7.5 million articles containing hazardous substances have so far been submitted to the SCIP database. Out of these, 94 percent contain lead. A substance that even the ancient Greeks knew to be highly harmful to humans.
A new interview study from ChemSec on non-mechanical recycling shows that there is a gap between supply and demand when it comes to recycled materials, causing confusion and bottlenecks.
Recycling materials without perpetuating toxic chemicals is an opportunity and a huge business to tap into – one which should be enabled by regulation. Adding knowledge through studies like this one is crucial.
We believe that Safe and Sustainable by Design is an opportunity for the European chemical industry to position itself as a world leader, creating business opportunities and growth.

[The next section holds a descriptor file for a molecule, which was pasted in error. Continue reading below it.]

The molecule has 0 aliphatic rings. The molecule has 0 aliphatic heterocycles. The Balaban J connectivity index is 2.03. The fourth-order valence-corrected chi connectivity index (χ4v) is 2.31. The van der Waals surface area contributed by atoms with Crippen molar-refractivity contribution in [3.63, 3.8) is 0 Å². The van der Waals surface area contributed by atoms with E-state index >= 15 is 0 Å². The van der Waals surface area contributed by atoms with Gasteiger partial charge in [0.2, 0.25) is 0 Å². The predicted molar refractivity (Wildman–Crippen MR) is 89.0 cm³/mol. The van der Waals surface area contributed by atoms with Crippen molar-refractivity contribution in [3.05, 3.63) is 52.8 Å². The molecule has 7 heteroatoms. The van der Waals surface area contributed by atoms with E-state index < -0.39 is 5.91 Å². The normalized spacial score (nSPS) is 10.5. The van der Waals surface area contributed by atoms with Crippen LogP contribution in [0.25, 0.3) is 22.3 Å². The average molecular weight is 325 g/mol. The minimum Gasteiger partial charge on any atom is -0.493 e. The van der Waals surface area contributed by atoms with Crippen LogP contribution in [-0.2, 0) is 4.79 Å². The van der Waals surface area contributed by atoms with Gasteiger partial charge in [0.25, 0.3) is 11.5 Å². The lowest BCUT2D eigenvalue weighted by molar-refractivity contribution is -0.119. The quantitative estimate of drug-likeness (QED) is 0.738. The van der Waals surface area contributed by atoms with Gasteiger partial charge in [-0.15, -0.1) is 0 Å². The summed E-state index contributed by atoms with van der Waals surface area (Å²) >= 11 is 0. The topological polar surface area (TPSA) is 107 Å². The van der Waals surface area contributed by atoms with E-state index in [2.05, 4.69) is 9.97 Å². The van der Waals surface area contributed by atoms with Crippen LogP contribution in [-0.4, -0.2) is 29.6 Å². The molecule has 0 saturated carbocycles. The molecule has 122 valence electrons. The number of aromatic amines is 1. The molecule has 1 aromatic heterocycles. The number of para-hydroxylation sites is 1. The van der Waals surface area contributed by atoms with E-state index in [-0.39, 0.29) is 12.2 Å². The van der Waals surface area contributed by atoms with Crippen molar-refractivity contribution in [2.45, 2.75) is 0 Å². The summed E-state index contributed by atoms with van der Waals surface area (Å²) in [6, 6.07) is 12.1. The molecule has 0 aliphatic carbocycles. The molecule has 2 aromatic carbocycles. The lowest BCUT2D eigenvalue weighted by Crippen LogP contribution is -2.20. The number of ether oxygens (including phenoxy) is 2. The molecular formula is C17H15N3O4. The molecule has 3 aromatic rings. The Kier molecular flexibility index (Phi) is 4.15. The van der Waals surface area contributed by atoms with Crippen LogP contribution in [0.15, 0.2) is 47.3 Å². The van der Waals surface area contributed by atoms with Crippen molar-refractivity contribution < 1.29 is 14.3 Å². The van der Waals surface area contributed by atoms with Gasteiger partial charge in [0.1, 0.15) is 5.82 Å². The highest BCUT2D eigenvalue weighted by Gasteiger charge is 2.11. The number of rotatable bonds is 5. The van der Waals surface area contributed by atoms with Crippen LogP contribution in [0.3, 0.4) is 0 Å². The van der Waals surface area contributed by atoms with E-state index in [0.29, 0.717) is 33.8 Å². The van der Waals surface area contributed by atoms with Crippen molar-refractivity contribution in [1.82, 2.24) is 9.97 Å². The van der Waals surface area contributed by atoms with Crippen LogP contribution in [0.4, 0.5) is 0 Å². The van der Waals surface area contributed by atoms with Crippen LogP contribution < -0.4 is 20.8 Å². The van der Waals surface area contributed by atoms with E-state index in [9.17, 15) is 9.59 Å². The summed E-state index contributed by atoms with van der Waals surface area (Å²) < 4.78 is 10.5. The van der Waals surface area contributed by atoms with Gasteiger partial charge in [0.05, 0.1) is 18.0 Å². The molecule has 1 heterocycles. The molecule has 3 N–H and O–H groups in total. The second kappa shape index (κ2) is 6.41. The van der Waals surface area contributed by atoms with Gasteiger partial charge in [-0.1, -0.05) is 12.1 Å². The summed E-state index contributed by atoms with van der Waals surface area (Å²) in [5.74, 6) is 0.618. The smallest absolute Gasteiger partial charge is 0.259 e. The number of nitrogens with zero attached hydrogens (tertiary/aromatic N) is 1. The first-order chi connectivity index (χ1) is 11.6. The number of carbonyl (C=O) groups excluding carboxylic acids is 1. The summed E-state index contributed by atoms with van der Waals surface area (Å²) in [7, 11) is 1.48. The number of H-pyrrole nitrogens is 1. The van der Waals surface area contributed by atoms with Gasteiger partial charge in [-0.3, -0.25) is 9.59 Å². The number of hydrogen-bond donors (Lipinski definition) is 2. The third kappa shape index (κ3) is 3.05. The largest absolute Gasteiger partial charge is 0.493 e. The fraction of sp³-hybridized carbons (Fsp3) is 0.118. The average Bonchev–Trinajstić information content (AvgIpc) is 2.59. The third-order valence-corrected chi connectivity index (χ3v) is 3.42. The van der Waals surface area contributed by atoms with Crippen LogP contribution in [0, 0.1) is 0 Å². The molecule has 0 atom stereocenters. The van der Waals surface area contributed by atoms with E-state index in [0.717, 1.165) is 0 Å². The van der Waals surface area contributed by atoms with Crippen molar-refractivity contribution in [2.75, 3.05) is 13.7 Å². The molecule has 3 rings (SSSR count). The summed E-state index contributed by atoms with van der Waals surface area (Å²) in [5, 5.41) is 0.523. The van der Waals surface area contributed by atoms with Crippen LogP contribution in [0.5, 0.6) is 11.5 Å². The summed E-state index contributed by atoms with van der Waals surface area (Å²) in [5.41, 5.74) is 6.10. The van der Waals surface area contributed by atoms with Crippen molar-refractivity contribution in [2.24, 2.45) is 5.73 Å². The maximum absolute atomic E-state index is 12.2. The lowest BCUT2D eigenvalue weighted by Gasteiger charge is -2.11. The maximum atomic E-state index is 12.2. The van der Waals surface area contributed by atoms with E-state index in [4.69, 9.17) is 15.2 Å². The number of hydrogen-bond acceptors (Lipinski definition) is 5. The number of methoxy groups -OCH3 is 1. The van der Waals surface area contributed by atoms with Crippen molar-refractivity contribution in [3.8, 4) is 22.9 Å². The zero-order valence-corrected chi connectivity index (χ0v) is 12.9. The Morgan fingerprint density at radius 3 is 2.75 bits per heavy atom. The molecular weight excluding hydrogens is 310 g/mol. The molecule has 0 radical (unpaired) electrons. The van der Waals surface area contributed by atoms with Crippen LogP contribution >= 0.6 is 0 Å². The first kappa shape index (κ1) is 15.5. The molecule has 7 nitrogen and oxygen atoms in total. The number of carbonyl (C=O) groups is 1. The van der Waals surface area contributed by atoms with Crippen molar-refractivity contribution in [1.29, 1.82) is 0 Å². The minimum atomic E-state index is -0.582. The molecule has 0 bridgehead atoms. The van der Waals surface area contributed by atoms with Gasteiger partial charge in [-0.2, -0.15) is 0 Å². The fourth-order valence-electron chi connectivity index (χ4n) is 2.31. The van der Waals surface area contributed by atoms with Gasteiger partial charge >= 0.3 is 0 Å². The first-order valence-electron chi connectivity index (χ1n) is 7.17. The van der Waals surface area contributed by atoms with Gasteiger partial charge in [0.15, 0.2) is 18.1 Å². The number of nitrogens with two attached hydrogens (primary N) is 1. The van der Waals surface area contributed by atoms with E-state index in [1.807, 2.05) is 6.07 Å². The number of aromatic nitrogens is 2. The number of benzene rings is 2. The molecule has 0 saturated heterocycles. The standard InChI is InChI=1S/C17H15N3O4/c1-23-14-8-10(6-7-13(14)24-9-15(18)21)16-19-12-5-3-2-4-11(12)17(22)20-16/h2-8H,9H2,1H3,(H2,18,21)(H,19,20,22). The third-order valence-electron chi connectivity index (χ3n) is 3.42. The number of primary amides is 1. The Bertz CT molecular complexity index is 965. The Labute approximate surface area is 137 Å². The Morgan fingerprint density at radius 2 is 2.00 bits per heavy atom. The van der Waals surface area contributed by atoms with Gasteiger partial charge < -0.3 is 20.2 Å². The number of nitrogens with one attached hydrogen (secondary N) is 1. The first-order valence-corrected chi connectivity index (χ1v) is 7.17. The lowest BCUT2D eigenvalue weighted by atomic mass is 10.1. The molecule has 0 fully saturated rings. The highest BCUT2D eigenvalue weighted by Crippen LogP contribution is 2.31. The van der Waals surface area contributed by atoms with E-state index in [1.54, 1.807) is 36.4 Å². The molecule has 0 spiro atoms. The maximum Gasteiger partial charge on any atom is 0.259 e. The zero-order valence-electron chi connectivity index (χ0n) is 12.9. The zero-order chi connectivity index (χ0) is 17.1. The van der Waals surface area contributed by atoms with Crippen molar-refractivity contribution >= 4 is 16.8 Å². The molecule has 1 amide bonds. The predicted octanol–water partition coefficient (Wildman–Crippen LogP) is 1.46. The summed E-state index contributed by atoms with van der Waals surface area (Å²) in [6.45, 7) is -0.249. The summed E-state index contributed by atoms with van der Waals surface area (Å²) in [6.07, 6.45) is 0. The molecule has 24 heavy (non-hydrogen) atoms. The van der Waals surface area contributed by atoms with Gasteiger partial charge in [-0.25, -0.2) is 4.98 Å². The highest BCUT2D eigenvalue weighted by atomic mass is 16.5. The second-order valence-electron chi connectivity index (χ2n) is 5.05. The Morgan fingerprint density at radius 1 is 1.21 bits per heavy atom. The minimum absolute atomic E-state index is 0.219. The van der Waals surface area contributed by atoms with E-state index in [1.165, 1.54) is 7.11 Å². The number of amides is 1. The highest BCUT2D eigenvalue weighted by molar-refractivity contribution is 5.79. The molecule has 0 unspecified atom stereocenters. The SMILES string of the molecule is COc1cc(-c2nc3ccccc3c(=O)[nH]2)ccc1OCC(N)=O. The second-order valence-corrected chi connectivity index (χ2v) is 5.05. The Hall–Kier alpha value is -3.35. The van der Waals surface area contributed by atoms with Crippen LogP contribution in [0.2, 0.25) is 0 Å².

Why is collaboration key in a circular economy? Which hazardous chemicals can be found in used textiles? And how are these chemicals hampering material recycling?
There is a very strong connection between climate and chemicals. We need to acknowledge this and take measures to mitigate the consequences of that connection.
The recent report from The Intergovernmental Panel on Climate Change (IPCC) leaves no room for doubt: Human activities do cause the global warming and its catastrophic effects.
The Chemical Strategy acknowledges the urgency to speed up the phaseout of hazardous chemicals, and one important step in that direction is to allow the most harmful chemicals only for “essential use”. Here’s a chance for you to learn more about the concept and how it may be applied.
Chemical recycling is a golden opportunity to meet the future demand of recycled materials. It also provides ample opportunity for making a lot of money. This combination makes it tempting for companies to take shortcuts in order to satisfy the market, often resulting in values like sustainability and transparency being thrown out the window.